Build Your Financial Foundation

As with mental, spiritual fitness, and physical fitness, achieving fiscal fitness pays tremendous dividends and is necessary for total well-being. The essential elements of building a solid financial foundation and reaching your desired level of fitness? Maintain a spending plan, minimize debt, establish an emergency fund, and contribute to retirement plans.

Follow a Spending Plan and Limit Debt

Maintaining a spending plan means itemizing current expenses. Doing so allows you to carefully track how much money you are taking in during a given period and figure out the best way to divide it among various categories. Moreover, a spending plan provides an opportunity to see where changes can be made with regards to expenses. A reduction in expenses means an opportunity to increase savings and investment contributions.

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The second element is to minimize and manage debt. While some debt (e.g. college and car loans) is impossible to avoid for most, it can be minimized by limiting the number of outstanding loans as much as possible and by seeking the lowest interest rates possible when a loan is required.

The most significant ways to manage debt are to pay off loans as quickly as possible, limiting the amount paid in interest and to avoid carrying balances on credit cards. The interest paid on credit cards is an inhibitor to maintaining fiscal fitness and building wealth. Establishing an emergency fund, the third element, is the key to avoiding carrying credit card balances and dipping into monies intended for savings and investments.

Prepare for Unexpected Expenses

An emergency fund is a cash account that is used only to fill critical financial gaps or meet unexpected expenses. With regard to the question of how much should be maintained in an emergency fund, there are various schools of thought.  Some suggest living expenses for a given period (e.g. one year), while others suggest income for a given period (e.g. three or six months). In most cases, marital status (theoretically single people should have more as they are reliant on a single income); the number of children in the household, and the level of job security are the primary factors for consideration. Ultimately, the amount will vary for everyone as the factors that impact lives will be different. However, three months living expenses should be considered the minimum.

Invest Over the Long-Term

The final element is to contribute to retirement plans. Most people will not have the benefit of a defined benefit plan; instead, they will be reliant on a defined contribution plan and an individual retirement savings plan to secure their financial future.

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With defined contribution plans, the employee and/or the employer contribute money to the employee’s account. The traditional 401(k) is the most popular type of defined contribution plan. This year, the contribution limit is $18,000. Additionally, those individuals 50 (or turning 50 at any point during the year) or over are allowed to add an additional $6,000 in ‘catch-up contributions’ during the year.

There are two major types of individual retirement savings plans, the traditional Individual Retirement Account (IRA) and the Roth IRA. In 2016, the contribution limit for both is $5,500. As with 401(k) plans, catch-up contributions ($1,000) are allowed for those 50 or older. Both types of IRAs provide tax breaks; it really comes down to when you get to claim them. Traditional IRA contributions are tax-deductible on both state and federal tax returns for the year you make the contribution, while withdrawals in retirement are taxed at ordinary income tax rates. On the other hand, Roth IRAs provide no tax break during the period contributions are made; however, the earnings and withdrawals are generally tax-free. Simply put, with traditional IRAs, you avoid taxes when you put the money in while with Roth IRAs, you avoid taxes when you take it out in retirement.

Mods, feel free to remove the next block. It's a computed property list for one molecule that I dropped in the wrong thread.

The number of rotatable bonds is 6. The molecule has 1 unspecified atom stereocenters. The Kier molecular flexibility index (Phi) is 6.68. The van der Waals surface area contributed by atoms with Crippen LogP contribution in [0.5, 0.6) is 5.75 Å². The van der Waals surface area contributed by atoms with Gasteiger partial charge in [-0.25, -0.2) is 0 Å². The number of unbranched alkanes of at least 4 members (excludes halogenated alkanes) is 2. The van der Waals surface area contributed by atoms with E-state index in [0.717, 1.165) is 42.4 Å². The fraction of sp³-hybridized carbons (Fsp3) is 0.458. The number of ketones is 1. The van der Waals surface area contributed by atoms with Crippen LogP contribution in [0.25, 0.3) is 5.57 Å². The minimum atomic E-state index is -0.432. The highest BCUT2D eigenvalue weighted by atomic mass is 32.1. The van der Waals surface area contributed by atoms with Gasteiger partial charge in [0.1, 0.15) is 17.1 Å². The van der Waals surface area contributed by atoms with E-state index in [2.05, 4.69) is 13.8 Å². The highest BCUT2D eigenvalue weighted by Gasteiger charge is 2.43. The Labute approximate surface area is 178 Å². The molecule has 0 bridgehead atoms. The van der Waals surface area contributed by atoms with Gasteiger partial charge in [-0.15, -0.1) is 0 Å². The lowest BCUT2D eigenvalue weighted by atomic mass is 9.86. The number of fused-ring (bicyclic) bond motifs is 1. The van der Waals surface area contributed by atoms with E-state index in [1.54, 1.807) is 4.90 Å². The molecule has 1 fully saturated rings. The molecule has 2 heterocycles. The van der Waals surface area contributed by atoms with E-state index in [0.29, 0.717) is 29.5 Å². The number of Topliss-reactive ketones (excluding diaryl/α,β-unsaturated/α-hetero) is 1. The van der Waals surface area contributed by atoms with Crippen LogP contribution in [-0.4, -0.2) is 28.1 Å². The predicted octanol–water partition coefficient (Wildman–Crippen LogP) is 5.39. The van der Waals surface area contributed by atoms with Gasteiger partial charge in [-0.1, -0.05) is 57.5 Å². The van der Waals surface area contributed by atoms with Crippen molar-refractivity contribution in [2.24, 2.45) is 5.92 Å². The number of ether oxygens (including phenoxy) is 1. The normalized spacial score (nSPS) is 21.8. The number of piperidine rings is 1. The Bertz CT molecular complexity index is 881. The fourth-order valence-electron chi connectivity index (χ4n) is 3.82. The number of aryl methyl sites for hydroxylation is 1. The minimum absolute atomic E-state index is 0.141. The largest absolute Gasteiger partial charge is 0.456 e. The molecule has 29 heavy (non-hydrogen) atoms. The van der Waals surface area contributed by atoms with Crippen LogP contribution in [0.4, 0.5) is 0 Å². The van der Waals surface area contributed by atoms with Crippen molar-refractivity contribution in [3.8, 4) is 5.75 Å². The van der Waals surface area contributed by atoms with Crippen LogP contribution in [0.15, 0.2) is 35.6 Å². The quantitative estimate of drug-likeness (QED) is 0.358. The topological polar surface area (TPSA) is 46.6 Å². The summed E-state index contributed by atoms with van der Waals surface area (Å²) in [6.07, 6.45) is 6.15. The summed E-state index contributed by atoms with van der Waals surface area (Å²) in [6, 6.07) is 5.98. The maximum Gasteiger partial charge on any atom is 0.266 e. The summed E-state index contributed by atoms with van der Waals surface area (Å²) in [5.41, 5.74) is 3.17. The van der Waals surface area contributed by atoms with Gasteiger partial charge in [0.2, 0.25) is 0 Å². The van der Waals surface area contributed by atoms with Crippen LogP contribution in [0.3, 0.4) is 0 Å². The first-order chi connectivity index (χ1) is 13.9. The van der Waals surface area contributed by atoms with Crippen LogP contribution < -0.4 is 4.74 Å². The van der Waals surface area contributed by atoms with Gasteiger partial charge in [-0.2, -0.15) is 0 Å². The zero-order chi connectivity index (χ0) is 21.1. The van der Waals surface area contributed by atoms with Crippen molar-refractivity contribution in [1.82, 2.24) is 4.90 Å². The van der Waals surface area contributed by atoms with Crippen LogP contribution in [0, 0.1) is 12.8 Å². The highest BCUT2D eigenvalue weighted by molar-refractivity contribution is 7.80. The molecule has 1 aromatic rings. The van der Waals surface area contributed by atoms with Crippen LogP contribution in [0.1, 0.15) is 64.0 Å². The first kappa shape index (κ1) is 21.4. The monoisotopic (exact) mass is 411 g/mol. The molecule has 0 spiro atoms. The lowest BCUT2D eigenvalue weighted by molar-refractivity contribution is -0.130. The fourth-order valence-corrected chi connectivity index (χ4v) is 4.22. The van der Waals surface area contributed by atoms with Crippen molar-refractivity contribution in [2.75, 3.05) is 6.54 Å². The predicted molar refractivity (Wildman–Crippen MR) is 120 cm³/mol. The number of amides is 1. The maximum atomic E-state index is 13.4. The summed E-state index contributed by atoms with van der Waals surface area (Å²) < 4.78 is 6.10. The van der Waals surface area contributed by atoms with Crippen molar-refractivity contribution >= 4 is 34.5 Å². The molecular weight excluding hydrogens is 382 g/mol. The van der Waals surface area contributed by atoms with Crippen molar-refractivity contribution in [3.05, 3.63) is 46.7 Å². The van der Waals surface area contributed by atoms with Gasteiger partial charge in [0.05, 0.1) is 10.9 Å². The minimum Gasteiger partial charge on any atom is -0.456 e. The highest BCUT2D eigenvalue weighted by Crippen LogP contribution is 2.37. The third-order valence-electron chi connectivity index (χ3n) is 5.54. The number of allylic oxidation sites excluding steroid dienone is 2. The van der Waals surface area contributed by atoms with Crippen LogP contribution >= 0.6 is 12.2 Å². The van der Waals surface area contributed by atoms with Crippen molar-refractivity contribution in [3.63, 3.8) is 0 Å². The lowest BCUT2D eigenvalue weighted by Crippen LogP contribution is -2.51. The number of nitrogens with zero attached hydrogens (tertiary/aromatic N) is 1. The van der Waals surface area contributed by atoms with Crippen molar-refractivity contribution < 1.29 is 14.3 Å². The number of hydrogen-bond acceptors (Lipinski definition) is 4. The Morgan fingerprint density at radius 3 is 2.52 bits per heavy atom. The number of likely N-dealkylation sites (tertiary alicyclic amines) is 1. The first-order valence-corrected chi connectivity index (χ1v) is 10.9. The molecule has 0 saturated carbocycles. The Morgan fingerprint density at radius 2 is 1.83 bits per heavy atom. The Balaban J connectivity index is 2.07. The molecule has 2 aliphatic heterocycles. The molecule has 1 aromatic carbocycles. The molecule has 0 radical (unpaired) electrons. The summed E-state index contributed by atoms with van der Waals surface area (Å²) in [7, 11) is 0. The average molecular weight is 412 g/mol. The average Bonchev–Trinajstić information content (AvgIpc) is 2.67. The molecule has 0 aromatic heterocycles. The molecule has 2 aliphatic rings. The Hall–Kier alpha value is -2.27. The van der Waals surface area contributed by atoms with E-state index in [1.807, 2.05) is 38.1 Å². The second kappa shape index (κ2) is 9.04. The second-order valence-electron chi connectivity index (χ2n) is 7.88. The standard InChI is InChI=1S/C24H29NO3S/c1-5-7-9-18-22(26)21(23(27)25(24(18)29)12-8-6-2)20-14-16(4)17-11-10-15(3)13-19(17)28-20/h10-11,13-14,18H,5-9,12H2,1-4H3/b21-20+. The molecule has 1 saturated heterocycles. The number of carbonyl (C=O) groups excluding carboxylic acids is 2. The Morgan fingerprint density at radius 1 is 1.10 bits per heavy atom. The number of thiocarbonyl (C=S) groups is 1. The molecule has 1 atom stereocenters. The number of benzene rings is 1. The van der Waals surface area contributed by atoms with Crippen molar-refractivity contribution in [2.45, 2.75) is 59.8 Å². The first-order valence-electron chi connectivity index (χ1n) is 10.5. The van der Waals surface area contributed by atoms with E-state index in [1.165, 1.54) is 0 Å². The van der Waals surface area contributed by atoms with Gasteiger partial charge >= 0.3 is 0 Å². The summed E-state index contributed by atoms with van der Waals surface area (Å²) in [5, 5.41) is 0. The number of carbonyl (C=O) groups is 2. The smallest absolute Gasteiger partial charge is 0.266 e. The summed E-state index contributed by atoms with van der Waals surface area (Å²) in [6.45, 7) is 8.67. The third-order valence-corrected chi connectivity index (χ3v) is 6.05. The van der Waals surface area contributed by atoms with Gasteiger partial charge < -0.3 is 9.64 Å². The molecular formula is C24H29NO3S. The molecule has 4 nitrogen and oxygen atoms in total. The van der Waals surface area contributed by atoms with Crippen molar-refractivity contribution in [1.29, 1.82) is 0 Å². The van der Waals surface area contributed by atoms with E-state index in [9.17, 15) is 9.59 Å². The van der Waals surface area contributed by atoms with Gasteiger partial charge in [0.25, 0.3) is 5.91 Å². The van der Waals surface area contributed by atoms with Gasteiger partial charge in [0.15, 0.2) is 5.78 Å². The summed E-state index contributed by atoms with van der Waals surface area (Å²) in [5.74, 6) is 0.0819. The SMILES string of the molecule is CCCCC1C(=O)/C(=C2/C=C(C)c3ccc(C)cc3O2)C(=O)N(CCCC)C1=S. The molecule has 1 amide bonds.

Blogger-in-Chief here at RetirementSavvy and author of Sin City Greed, Cream City Hustle and RENDEZVOUS WITH RETIREMENT: A Guide to Getting Fiscally Fit.

5 Comments

  1. A lot of wisom here, my friend. You know, I never considered that a single person should have a more robust emergency fund than a couple. But when you consider that relying on one income poses more risk, the notion makes eminent sense. Thank you for making me a wiser person, James.

  2. Great tips for a strong foundation, James.

    How big of an emergency fund is definitely an individual decision with a lot to consider. With that said, I’m not much of a fan of the conventional wisdom and think many folks can get away with less. Personally, I hold less than a month. I wrote a couple posts about it recently including an overview of my “alternatives” which I consider better based on the opportunity cost of holding so much liquid cash in an E-Fund.

    • I – along with many of my readers I’m willing to bet – would love to read about your take on Emergency Funds. Please feel free to share the link.

    • Don’t hold back on us GS! I would love to read your thoughts on how to best handle emergencies. Send us the link when you get a chance. Gracias.

      • Absolutely. Would love to get more insight into how others approach managing emergency funds.

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